How did you start running? A. I started running when I was 7 years old. I was born in Kingston, Jamaica. Track and field and soccer are the two biggest sports (in Jamaica), and so most children do it on the island. I remember going for a sports day; I ran very fast. I went out for a track team, and I have been doing it ever since. My parents migrated with my sister and I to Florida when I was 12 years old, and I remember my sister and I were so disappointed because we loved Jamaica, and we had so many friends and we loved school. At first it was difficult for me, but since I started doing sports I was able to make new friends and kind of have my niche and carve out my identity at the school; and I feel like it’s been the best switch my parents made for us because my sister and I both have had such great opportunities in the United States. Q. The 2004 Olympics was a great success and a great disappointment at the same time. Just talk to me through that. A. In 2004, I wouldn’t say I was very disappointed. I came into the meet with the third or fourth fastest time. I had run a full collegiate season, so I wasn’t expected to do much in the open 400. I made it to the final, I was sixth in the final. Of course, I was disappointed, I hoped to get a medal. It would have been icing on the cake for me. But to win on the relay was very exciting and for me to be able to leave Athens with a gold medal was very encouraging. And it was in that moment I realized I really wanted to go on and become professional and see what I could do if I just did track instead of being in school and running track; so I went pro after 2004. Q. There was that issue with the relay medal, that’s what I meant by disappointment. A. We still haven’t had to give our medal up, so I haven’t had to go through that disappointment. We still have our medals currently. Q. In 2006, you were just on fire. A. Two-thousand and six rivals with my 2009 season as my best season ever. It was just a perfect year. My training with coach (Clyde) Hart was going really, really well. I had an undefeated season. I broke the American record that year. It was just a fantastic year with no issues with my health or illnesses or injuries so it was just a perfect year. Q. And the U.S. record? A. Yes, I broke the American record at the worlds in Athens in 2006, so by far one of my greatest accomplishments of my career.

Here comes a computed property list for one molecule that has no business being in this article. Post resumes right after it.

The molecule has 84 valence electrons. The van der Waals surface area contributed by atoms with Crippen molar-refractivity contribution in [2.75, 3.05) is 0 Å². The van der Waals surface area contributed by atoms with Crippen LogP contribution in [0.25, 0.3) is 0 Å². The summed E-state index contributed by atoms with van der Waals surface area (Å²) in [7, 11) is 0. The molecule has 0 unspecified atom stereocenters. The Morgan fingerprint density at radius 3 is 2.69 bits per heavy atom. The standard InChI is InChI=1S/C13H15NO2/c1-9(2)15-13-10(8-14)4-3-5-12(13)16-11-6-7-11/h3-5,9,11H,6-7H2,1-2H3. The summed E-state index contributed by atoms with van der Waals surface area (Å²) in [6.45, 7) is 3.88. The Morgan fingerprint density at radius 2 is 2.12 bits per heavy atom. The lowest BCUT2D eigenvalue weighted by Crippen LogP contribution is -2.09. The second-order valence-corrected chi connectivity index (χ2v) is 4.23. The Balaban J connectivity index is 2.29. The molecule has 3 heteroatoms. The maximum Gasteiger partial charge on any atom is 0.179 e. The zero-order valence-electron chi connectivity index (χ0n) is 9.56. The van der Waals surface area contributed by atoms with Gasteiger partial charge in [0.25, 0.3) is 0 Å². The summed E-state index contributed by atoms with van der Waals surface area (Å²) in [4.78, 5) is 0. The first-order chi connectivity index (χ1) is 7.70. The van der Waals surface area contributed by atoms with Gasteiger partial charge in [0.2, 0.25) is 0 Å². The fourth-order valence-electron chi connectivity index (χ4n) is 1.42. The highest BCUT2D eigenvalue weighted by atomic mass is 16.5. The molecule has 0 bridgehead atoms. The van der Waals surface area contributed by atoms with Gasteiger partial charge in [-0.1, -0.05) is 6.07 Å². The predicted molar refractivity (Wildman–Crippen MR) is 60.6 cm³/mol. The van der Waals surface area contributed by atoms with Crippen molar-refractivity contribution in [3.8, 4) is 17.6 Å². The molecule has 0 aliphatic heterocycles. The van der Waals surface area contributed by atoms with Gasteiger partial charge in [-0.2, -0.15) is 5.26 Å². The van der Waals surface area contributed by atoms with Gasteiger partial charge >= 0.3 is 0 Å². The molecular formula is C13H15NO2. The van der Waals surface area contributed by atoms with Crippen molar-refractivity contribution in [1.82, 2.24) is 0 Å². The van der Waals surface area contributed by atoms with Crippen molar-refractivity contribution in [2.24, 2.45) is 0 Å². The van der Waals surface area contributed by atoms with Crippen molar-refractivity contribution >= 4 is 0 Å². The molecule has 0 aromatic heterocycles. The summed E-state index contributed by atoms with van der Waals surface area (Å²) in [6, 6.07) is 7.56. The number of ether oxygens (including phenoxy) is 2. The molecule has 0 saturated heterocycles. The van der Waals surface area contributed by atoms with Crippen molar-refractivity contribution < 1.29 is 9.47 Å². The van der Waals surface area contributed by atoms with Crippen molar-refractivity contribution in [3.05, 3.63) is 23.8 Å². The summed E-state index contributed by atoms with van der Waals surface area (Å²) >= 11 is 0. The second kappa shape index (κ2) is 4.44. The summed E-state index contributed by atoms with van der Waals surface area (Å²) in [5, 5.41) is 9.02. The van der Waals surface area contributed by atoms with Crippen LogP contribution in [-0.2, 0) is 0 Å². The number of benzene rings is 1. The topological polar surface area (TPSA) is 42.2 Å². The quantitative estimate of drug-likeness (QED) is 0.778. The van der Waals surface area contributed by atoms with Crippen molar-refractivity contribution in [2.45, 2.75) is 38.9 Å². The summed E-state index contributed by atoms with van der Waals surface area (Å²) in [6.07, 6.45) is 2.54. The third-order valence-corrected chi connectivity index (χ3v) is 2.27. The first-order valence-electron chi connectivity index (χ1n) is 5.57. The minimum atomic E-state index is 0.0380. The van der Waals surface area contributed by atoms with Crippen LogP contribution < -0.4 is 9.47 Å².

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Q. In 2007, you were ill and couldn’t do much. A. Yes, in 2007, I struggled with what was then diagnosed as Behçet’s disease where I had really bad mouth ulcers and lesions, and I would have bad body aches as if I had the flu all the time. So it was a tough time for me because I wasn’t sure exactly what was going on, if I was going to continue getting sicker; so 2007 was rough. I still made the (World Championship) team to Osaka (Japan) and won a (gold) medal in the (4 x 400 relay), but I was very disappointed to not run in the 400. Q. You went into 2008 perhaps as favorite and it didn’t quite work out. A. Yes, in 2008, I won every single race except for the Olympic final so that was a major heartbreak for me. You go in as a favorite and you want to win it so bad, and then you come out and you don’t perform as well as you hoped. So, it was hard for me, but I have such great support. My family was all there, my now husband, who was my fiancé then,